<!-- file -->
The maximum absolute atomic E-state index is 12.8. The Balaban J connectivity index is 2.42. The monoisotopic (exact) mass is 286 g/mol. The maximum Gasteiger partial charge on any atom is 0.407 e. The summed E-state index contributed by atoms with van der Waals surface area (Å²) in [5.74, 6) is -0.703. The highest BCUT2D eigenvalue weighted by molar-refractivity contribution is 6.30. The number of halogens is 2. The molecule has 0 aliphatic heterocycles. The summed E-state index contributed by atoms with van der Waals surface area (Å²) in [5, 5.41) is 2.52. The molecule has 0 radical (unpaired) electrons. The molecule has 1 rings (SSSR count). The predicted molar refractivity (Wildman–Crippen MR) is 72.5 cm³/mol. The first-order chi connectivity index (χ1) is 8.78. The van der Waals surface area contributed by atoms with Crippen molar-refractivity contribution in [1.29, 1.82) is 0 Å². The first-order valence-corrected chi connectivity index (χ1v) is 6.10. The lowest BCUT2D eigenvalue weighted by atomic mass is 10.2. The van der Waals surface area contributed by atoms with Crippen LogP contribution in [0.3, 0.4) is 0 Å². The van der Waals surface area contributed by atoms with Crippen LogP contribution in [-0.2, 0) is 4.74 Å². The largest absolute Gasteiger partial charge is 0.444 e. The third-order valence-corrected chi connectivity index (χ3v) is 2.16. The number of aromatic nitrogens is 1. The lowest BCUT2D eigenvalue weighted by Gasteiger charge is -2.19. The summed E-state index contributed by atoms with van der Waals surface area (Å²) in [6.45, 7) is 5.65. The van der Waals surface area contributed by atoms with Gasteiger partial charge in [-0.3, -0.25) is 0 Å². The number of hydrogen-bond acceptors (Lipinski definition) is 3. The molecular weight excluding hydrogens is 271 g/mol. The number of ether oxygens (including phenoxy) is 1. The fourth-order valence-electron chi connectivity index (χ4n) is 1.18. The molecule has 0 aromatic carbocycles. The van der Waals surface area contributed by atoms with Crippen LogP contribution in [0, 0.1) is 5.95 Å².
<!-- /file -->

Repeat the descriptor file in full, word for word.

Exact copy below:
The maximum absolute atomic E-state index is 12.8. The Balaban J connectivity index is 2.42. The monoisotopic (exact) mass is 286 g/mol. The maximum Gasteiger partial charge on any atom is 0.407 e. The summed E-state index contributed by atoms with van der Waals surface area (Å²) in [5.74, 6) is -0.703. The highest BCUT2D eigenvalue weighted by molar-refractivity contribution is 6.30. The number of halogens is 2. The molecule has 0 aliphatic heterocycles. The summed E-state index contributed by atoms with van der Waals surface area (Å²) in [5, 5.41) is 2.52. The molecule has 0 radical (unpaired) electrons. The molecule has 1 rings (SSSR count). The predicted molar refractivity (Wildman–Crippen MR) is 72.5 cm³/mol. The first-order chi connectivity index (χ1) is 8.78. The van der Waals surface area contributed by atoms with Crippen molar-refractivity contribution in [1.29, 1.82) is 0 Å². The first-order valence-corrected chi connectivity index (χ1v) is 6.10. The lowest BCUT2D eigenvalue weighted by atomic mass is 10.2. The van der Waals surface area contributed by atoms with Crippen LogP contribution in [0.3, 0.4) is 0 Å². The van der Waals surface area contributed by atoms with Crippen LogP contribution in [-0.2, 0) is 4.74 Å². The largest absolute Gasteiger partial charge is 0.444 e. The third-order valence-corrected chi connectivity index (χ3v) is 2.16. The number of aromatic nitrogens is 1. The lowest BCUT2D eigenvalue weighted by Gasteiger charge is -2.19. The summed E-state index contributed by atoms with van der Waals surface area (Å²) in [6.45, 7) is 5.65. The van der Waals surface area contributed by atoms with Gasteiger partial charge in [-0.3, -0.25) is 0 Å². The number of hydrogen-bond acceptors (Lipinski definition) is 3. The molecular weight excluding hydrogens is 271 g/mol. The number of ether oxygens (including phenoxy) is 1. The fourth-order valence-electron chi connectivity index (χ4n) is 1.18. The molecule has 0 aromatic carbocycles. The van der Waals surface area contributed by atoms with Crippen LogP contribution in [0, 0.1) is 5.95 Å².